Should auditors work for stock exchanges?

The accounting profession is going through a period of soul searching – and looking for changes that would restore public faith in its practices.

Several steps are being suggested that would entail only minimal government intervention, red tape and regulation.

  • One would make accounting firms work directly for investors by having stock exchanges use a competitive process to select accounting firms to audit the financial statements of companies whose stock is traded on their exchanges.

  • That would take auditors off the payroll of firms they're supposed to be monitoring.

  • Another would be to beef up the strength of the accounting industry's ethics review panel.

  • In the U.S.A. at present, only state accountancy review boards – with varying levels of ability, different standards and their own potential problems of cronyism – possess the power to strip an accountant of his licence.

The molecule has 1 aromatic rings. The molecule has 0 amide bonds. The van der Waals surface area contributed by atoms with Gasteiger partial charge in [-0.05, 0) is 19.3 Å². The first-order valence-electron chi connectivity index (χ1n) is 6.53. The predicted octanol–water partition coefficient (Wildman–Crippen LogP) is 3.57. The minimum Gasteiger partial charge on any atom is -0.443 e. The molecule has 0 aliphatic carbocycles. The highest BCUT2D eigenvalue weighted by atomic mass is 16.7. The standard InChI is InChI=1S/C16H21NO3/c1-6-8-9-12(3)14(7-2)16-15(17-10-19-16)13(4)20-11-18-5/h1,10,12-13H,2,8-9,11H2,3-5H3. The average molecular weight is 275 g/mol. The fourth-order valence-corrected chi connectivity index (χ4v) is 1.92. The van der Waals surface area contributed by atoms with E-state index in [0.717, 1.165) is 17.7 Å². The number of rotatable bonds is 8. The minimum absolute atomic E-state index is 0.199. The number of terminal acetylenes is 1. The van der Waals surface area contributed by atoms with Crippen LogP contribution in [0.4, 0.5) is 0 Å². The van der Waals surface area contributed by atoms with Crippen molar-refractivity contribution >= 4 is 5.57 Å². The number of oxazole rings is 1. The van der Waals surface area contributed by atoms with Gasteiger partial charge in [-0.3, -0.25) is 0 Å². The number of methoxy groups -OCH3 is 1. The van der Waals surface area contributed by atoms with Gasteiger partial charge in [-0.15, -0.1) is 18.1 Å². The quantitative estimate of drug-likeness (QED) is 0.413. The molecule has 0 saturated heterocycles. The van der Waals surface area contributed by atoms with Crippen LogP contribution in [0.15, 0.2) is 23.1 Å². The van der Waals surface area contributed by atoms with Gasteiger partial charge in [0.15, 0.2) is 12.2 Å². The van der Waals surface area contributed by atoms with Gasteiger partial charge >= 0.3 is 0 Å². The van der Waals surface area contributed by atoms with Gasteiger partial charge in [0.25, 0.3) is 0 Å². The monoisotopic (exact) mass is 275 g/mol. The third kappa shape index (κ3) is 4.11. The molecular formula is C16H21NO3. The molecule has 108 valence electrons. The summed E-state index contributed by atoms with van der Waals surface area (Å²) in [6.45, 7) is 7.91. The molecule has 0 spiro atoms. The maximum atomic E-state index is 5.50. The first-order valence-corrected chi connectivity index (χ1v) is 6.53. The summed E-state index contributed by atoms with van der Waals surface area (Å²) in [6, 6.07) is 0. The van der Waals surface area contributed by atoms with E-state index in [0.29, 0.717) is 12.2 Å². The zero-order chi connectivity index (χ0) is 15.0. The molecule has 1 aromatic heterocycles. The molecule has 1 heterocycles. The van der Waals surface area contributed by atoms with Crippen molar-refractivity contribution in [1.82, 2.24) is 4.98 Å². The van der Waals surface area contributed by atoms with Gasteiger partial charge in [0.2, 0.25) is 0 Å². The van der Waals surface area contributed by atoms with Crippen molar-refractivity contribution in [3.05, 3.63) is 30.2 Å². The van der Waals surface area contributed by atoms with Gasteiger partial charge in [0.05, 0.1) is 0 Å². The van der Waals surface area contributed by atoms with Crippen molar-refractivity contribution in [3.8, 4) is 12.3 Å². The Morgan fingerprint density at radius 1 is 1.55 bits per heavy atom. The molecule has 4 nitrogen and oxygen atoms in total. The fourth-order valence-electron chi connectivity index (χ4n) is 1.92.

In theory, independent directors representing the interests of shareholders employ auditors. But in reality the chummy relationship between management and directors often glazes over any distinction between them.

    But if auditors went to work for stock exchanges, the exchanges could pay them either by billing the publicly traded companies or by pooling money derived from a new, small surcharge to trading transactions – or both.

    Source: Dave Cotton (Cotton & Co. LLP), CPAs (and I'm One) Can Reverse Their Losses, Washington Post, January 27, 2002.

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    For more on Financial Regulations

    FMF Policy Bulletin\30 January 2001
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